Last on the list, Darrell Rasner. See Jeff Karstens. As far as I'm concerned, they're basically interchangeable, and will probably get moved up and down as needed all year.

Rasner projects a bit better than Karstens, but Karstens seems to have the organization's attention more than Rasner.

So what do all the numbers and projections mean? Here's a comparison of last year's pitching staff to this year's projections. I adjusted the innings totals of some of the pitchers to try and make them line up with last year.

Despite pessimistic projections for Chien-Ming Wang and Mike Mussina relative to last season, improved depth replacing some really bad contributions by Aaron Small, Shawn Chacon, and others should put the team in a position to end up with a better overall pitching staff. The rotation isn't spectacular, but it should be solid enough to get through the regular season. Whether they'll be pitching well when October starts is the $190 million question.

Link to all projections.

So, with all the previewing out of the way, let's see where the Yankees end up. When I looked at the Yankee bench I summed up the projections for the position players on offense and defense. They came out to 142 runs above average on offense, and 32 runs below average on defense. Add in the pitching staff's projected 44 runs above average, and the team ends up at 156 runs above average. So they project to be about 16 wins above an average team, or a 97 win team overall. You can knock off a couple of wins if you want to add in some more replacement level pitching, but this is still a damn good team. If Phil Hughes and/or Roger Clemens replace some of the worse innings in the projections above, they could be even better than that.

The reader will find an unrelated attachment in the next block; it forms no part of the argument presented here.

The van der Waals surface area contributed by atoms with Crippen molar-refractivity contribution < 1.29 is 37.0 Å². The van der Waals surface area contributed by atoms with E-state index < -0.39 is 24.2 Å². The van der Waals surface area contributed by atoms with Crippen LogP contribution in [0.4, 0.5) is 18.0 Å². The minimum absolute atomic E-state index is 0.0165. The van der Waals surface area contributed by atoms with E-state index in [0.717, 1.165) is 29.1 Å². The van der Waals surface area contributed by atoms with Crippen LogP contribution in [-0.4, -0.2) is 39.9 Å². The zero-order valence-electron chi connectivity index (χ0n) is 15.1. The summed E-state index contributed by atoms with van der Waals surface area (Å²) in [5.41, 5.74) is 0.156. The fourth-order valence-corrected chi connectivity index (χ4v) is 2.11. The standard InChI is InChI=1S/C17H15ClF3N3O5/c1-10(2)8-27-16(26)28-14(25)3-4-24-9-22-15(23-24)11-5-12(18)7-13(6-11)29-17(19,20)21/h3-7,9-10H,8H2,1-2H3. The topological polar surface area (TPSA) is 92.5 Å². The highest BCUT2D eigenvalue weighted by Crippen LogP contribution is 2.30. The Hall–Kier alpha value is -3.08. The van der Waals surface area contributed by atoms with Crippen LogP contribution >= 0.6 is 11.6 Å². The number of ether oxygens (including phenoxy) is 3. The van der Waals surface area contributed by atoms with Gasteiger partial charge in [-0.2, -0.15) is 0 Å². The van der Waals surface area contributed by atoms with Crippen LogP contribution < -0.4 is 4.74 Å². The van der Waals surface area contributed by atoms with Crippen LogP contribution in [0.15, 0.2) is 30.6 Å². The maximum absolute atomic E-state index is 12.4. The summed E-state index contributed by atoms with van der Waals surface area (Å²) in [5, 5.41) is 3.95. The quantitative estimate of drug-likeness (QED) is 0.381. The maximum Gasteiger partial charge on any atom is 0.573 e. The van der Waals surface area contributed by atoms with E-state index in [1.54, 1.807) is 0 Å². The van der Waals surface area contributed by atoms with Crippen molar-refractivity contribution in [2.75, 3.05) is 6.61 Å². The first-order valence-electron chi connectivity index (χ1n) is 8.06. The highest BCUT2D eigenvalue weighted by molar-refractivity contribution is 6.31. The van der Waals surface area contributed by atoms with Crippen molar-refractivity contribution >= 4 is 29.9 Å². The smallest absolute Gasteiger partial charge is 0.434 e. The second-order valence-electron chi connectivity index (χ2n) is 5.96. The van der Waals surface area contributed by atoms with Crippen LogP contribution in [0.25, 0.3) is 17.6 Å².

Should be a fun season, and it's only three days away.

Cheap Plug Alert: I wrote an article for the Hardball Times previewing five questions that will tell the tale of the Yankees in 2007.

Breaking News: Abraham - Yankees Set Roster From Peter Abraham's great Yankee blog:

LHP Sean Henn, C Wil Nieves and 1B Josh Phelps are on the team.

No word on yet on the No. 5 starter other than that RHP Jeff Karstens is headed to the DL.